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Why Men Need Sex: It Creates Happiness and Better Health

by Christian
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It’s no secret that our modern culture demonizes the male libido. Just take a look at the poster for a movie like The Ugly Truth starring Gerard Butler and Katherine Heigl. It’s a common stereotype that men’s rationality is overpowered by their desire for sex, and that they are usually less interested in romantic and intimate relationships in favor of purely physical (and therefore immoral) sex.

In relationships, it’s a common joke that men want more sex that their partners never give. Watching sitcoms, it would seem like a dead bedroom is the default state of marriage and that men who don’t like it are the bad guys. Why do we accept it when a woman leaves her partner because she’s not sexually satisfied but a man should just suck it up?

Sex is something men—and women for that matter—need. It’s a primal instinct that causes distress when it isn’t satisfied, the same as hunger or cold. We don’t demonize people for wanting to eat or sleep, so why do we demonize men for wanting to have sex?

In fact, sex is actually good for men’s health and relationships, and we should be encouraging a healthy libido in men, and women as well.

How Sex Benefits Men’s Physical Health

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Research has found that regular sex helps promote overall, full-body health in a number of ways. 

Perhaps most impressively, regular sex actually improves your cardiovascular health and makes for a stronger, healthier heart. A study that followed over 1,000 men for about 16 years on average discovered that men having sex two to three times per week had much lower rates of cardiovascular disease.

Frequent sex, or even masturbation for that matter, is good for your prostate gland, too. Specifically, a study of over 32,000 men found that men who ejaculated at least 21 times per month were around 20% less likely to be diagnosed with prostate cancer. This could be due to ejaculate clearing out the prostate and preventing infection.

Sex also encourages resful sleep by releasing hormones like prolactin. Good, regenerative sleep is important for your health in a number of ways.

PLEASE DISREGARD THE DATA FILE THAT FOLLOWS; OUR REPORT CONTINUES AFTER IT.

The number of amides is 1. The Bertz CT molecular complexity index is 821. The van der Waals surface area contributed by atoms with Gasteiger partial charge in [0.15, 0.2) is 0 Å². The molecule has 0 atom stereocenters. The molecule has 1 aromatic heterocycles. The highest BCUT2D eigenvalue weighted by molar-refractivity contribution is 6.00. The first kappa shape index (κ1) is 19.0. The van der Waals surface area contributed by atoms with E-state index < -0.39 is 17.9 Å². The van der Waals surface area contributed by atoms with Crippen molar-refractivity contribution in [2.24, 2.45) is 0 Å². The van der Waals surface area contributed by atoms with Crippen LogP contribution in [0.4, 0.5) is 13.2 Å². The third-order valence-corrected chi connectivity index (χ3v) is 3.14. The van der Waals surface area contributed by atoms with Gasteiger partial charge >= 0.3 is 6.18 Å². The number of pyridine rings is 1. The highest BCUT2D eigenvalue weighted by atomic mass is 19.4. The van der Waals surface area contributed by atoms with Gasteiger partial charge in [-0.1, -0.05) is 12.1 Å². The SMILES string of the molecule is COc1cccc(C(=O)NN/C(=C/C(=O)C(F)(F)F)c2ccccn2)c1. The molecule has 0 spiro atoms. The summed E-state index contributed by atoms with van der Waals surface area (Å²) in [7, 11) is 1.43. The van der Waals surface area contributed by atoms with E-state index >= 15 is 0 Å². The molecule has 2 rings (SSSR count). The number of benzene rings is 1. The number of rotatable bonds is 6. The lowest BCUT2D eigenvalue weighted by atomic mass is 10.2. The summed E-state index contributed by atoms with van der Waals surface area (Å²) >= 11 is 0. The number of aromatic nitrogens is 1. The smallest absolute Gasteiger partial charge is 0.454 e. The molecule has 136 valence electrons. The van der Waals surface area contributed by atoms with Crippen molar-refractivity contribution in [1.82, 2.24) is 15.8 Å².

Finally, sex can actually burn calories and help you lose weight or keep it off. Researchers have found that most men burn around 100 calories in a 25-minute sex session, which can add up, especially if you’re having sex frequently. A healthy body weight and body-fat percentage make a huge difference in your health and life expectancy.

How Sex Benefits Men’s Mental Health

It’s not just your body, though. Sex is also great for your mind.

This is primarily because sex, especially orgasm, releases a number of chemicals and hormones in the brain like dopamine and oxytocin. These cause feelings of pleasure and also relieve stress and may regulate your mood providing defense against depression and anxiety.

In fact, research has even discovered that these chemical effects carry over into other parts of life. For example, men who regularly have sex with their partners tend to be happier with their jobs and more productive.

How Sex Benefits Relationships

The most notable benefits of regular sex may be in your relationship. Sex is a manifestation of extreme intimacy and makes you feel more connected with your partner and less alone, something essential for human well-being.

Specifically, scientists have found that the positive emotions caused by sex last for some two days afterwards and can help strengthen the bond between you and your partner during this time. In fact, having sex at least once a week is associated with a lower divorce rate.

In the end, sex is an expression of love, and men wanting to have more sex with their partners shouldn’t be a joke and it certainly shouldn’t be stigmatized. It can actually make the relationship stronger, and it’s no surprise that a dead bedroom is often a prelude to a failed relationship.

How We Should Really Think About Men’s Libidos

We should be celebrating the male sex drive, not demonizing it. For starters, men often want frequent sex with their partners in order to connect more intimately with them, so it hardly seems to be a bad thing if they want to have more sex. When we criticize men for being sex hungry, we don’t just hurt their emotional health but their relationships and partner’s health too.

Plus, even if men purely wanted the physical release of sex, what’s wrong with that? It’s a biological need, an instinctual imperative, and a man has every right to pursue it the same as food, shelter, warmth and security.

If you’re a man, you should not feel ashamed if you feel like your sexual needs aren’t being met in your relationship. It’s important for your mental and physical health, and it’s important to maintaining your relationship itself. You should at least be able to communicate your dissatisfaction with your partner, and if they can’t address the issue without acting like your sexual needs are trivial or immoral, that’s a serious problem.

And if you’re a woman, you should know that most of these benefits apply to you too. Society shames women for their sexual desires in many of the same ways it does men—and many different ways—so it’s worth doing some introspection to discover your personal sexual preferences. The most important thing is that both you and your partner communicate your needs and try to find ways to strengthen your relationship together.

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